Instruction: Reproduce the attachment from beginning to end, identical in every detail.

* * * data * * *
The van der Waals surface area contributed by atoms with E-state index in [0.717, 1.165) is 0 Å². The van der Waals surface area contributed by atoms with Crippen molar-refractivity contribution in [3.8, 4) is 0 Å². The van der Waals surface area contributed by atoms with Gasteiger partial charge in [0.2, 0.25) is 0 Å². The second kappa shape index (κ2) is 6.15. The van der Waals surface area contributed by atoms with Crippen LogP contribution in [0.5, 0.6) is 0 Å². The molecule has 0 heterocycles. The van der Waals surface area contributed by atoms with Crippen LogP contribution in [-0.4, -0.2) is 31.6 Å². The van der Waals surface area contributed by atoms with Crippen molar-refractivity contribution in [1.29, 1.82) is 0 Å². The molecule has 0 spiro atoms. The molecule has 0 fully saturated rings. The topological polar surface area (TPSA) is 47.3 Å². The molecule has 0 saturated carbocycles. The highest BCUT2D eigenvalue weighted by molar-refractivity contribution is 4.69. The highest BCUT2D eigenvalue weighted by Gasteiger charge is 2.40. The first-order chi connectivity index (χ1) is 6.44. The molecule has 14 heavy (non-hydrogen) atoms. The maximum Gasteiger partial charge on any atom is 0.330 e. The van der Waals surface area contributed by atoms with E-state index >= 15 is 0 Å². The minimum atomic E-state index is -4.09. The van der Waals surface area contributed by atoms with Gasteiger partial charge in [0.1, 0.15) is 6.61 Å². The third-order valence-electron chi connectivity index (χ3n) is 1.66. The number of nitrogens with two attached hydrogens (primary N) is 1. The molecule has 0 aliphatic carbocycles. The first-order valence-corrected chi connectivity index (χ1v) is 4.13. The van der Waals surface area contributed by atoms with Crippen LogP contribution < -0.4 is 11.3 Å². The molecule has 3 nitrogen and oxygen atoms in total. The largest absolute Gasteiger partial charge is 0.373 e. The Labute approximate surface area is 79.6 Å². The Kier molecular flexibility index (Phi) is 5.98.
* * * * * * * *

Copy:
The van der Waals surface area contributed by atoms with E-state index in [0.717, 1.165) is 0 Å². The van der Waals surface area contributed by atoms with Crippen molar-refractivity contribution in [3.8, 4) is 0 Å². The van der Waals surface area contributed by atoms with Gasteiger partial charge in [0.2, 0.25) is 0 Å². The second kappa shape index (κ2) is 6.15. The van der Waals surface area contributed by atoms with Crippen LogP contribution in [0.5, 0.6) is 0 Å². The molecule has 0 heterocycles. The van der Waals surface area contributed by atoms with Crippen LogP contribution in [-0.4, -0.2) is 31.6 Å². The van der Waals surface area contributed by atoms with Crippen molar-refractivity contribution in [1.29, 1.82) is 0 Å². The molecule has 0 spiro atoms. The molecule has 0 fully saturated rings. The topological polar surface area (TPSA) is 47.3 Å². The molecule has 0 saturated carbocycles. The highest BCUT2D eigenvalue weighted by molar-refractivity contribution is 4.69. The highest BCUT2D eigenvalue weighted by Gasteiger charge is 2.40. The first-order chi connectivity index (χ1) is 6.44. The molecule has 14 heavy (non-hydrogen) atoms. The maximum Gasteiger partial charge on any atom is 0.330 e. The van der Waals surface area contributed by atoms with E-state index >= 15 is 0 Å². The minimum atomic E-state index is -4.09. The van der Waals surface area contributed by atoms with Gasteiger partial charge in [0.1, 0.15) is 6.61 Å². The third-order valence-electron chi connectivity index (χ3n) is 1.66. The number of nitrogens with two attached hydrogens (primary N) is 1. The molecule has 0 aliphatic carbocycles. The first-order valence-corrected chi connectivity index (χ1v) is 4.13. The van der Waals surface area contributed by atoms with Crippen LogP contribution < -0.4 is 11.3 Å². The molecule has 3 nitrogen and oxygen atoms in total. The largest absolute Gasteiger partial charge is 0.373 e. The Labute approximate surface area is 79.6 Å². The Kier molecular flexibility index (Phi) is 5.98.